7419383212_f1fb24fefe_z.jpgAfrican Angle Human Well Being Risk & Security 

The Use of Rhetoric Promoting Sexual Violence in Burundi

By Amilcar Ryumeko

Since late April 2015, Burundi been immersed in a violent political crisis. The trigger was President Pierre Nkurunziza’s candidacy for a third term in office, which was seen to go against the spirit and provisions of the 2000 Arusha Peace and Reconciliation Agreement as well as the Constitution of Burundi. Between April 2015 and April 2017, U.N. figures indicate that 401,573 Burundians have become refugees. According to the International Federation for Human Rights, “the human toll is more than 1,000 dead, 8,000 people detained on political grounds, 300 to 800 people missing, hundreds of people tortured, hundreds of women victims of sexual violence, and thousands of arbitrary arrests.”

Amid this crisis, dangerous scare tactics have emerged that have serious implications and require international attention. One of the most alarming is the use of rhetoric promoting sexual violence by members of the Imbonerakure, the youth wing of the CNDD-FDD, as a tool to control and intimidate political opponents. The CNDD-FDD—Burundi’s ruling party—does not seem to be taking serious interest in curtailing these crimes. In a rally that took place in Kirundo province, in the northeast of the country, members of the Imbonerakure were recorded singing: Impregnate the opposition so they give birth to Imbonerakure. There are lots of girls. Impregnate them, Imbonerakure!” After the release of the video, CNDD-FDD issued a statement condemning this chanting, but no further action has been taken. This statement can thus be interpreted as a move to simply maintain public relations and international opinion. In fact, according to a statement from Zeid Ra’ad Al Hussein, the U.N. High Commissioner for Human Rights, “recent reports indicate that similar, larger rallies have been organized across the country by officials from the Government and the President’s party.”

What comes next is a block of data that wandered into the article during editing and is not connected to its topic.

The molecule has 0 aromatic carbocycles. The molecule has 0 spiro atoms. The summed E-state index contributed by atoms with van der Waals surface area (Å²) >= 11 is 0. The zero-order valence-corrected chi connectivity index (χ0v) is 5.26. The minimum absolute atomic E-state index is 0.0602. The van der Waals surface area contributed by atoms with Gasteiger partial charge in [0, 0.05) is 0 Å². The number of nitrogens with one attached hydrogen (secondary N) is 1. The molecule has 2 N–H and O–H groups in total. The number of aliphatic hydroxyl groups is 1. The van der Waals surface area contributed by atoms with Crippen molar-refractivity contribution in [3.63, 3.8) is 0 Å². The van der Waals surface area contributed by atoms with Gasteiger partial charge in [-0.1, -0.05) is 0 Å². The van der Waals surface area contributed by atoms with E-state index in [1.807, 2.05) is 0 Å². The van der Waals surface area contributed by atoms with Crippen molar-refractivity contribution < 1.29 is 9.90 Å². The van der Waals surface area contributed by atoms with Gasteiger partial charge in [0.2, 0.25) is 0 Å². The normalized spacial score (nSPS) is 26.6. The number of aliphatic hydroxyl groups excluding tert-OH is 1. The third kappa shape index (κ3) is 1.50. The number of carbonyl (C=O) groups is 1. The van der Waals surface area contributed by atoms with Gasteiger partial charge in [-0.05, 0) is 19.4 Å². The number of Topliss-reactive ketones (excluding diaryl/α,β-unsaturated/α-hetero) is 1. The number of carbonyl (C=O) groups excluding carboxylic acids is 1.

In a very tense environment, like the one currently in Burundi, this type of rhetoric, especially when it comes from a government-affiliated group like the Imbonerakure, can lead the country into the abyss. In another statement in response to the rape chants, Al Hussein said: “The Government needs to stop pretending that the Imbonerakure are nothing but a community development group. Such blatant and brazen hate speech and incitement to violence must not be tolerated, nor encouraged. In a region which has suffered so many massive outbreaks of violence and atrocities, this type of organized incitement rings very loud alarm bells.”

In certain situations, inflammatory speech can even serve as a catalyst for mass atrocities. As pointed out in a report, The Role of Speech in Violent Conflicts, from the United States Holocaust Memorial Museum, “the context in which speech occurs helps determine its impact, as does the position of the person or persons speaking. Additionally, hate speech alone does not indicate impending violence. It is only by analyzing contextual clues that the potential threat of any given speech can be evaluated.” As U.N. Special Adviser on the Prevention of Genocide Adama Dieng explained in a statement, public officials connected to the ruling party have made incendiary comments. Their prominent positions heighten the danger that their words could incite violence.